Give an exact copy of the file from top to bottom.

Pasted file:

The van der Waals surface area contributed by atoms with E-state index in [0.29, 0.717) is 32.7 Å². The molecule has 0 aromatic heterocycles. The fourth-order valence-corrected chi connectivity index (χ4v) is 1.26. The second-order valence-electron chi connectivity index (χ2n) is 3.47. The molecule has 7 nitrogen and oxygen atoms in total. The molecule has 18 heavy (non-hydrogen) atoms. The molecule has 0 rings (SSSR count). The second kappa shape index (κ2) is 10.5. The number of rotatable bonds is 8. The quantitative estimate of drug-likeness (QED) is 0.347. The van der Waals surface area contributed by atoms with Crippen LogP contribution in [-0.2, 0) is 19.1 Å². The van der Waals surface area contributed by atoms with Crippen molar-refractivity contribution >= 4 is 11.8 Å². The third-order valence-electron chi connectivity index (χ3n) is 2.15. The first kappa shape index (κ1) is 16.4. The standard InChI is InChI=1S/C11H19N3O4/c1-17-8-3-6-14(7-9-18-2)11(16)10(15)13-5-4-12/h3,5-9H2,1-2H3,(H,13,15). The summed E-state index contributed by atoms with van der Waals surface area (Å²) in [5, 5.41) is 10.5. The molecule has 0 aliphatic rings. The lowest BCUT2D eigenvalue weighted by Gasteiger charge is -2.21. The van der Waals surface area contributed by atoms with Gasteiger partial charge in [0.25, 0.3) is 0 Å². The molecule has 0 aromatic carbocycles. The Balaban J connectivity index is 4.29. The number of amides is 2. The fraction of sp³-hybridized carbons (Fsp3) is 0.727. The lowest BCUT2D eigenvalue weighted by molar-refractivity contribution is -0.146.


The van der Waals surface area contributed by atoms with E-state index in [0.29, 0.717) is 32.7 Å². The molecule has 0 aromatic heterocycles. The fourth-order valence-corrected chi connectivity index (χ4v) is 1.26. The second-order valence-electron chi connectivity index (χ2n) is 3.47. The molecule has 7 nitrogen and oxygen atoms in total. The molecule has 18 heavy (non-hydrogen) atoms. The molecule has 0 rings (SSSR count). The second kappa shape index (κ2) is 10.5. The number of rotatable bonds is 8. The quantitative estimate of drug-likeness (QED) is 0.347. The van der Waals surface area contributed by atoms with Crippen LogP contribution in [-0.2, 0) is 19.1 Å². The van der Waals surface area contributed by atoms with Crippen molar-refractivity contribution >= 4 is 11.8 Å². The third-order valence-electron chi connectivity index (χ3n) is 2.15. The first kappa shape index (κ1) is 16.4. The standard InChI is InChI=1S/C11H19N3O4/c1-17-8-3-6-14(7-9-18-2)11(16)10(15)13-5-4-12/h3,5-9H2,1-2H3,(H,13,15). The summed E-state index contributed by atoms with van der Waals surface area (Å²) in [5, 5.41) is 10.5. The molecule has 0 aliphatic rings. The lowest BCUT2D eigenvalue weighted by Gasteiger charge is -2.21. The van der Waals surface area contributed by atoms with Gasteiger partial charge in [0.25, 0.3) is 0 Å². The molecule has 0 aromatic carbocycles. The Balaban J connectivity index is 4.29. The number of amides is 2. The fraction of sp³-hybridized carbons (Fsp3) is 0.727. The lowest BCUT2D eigenvalue weighted by molar-refractivity contribution is -0.146.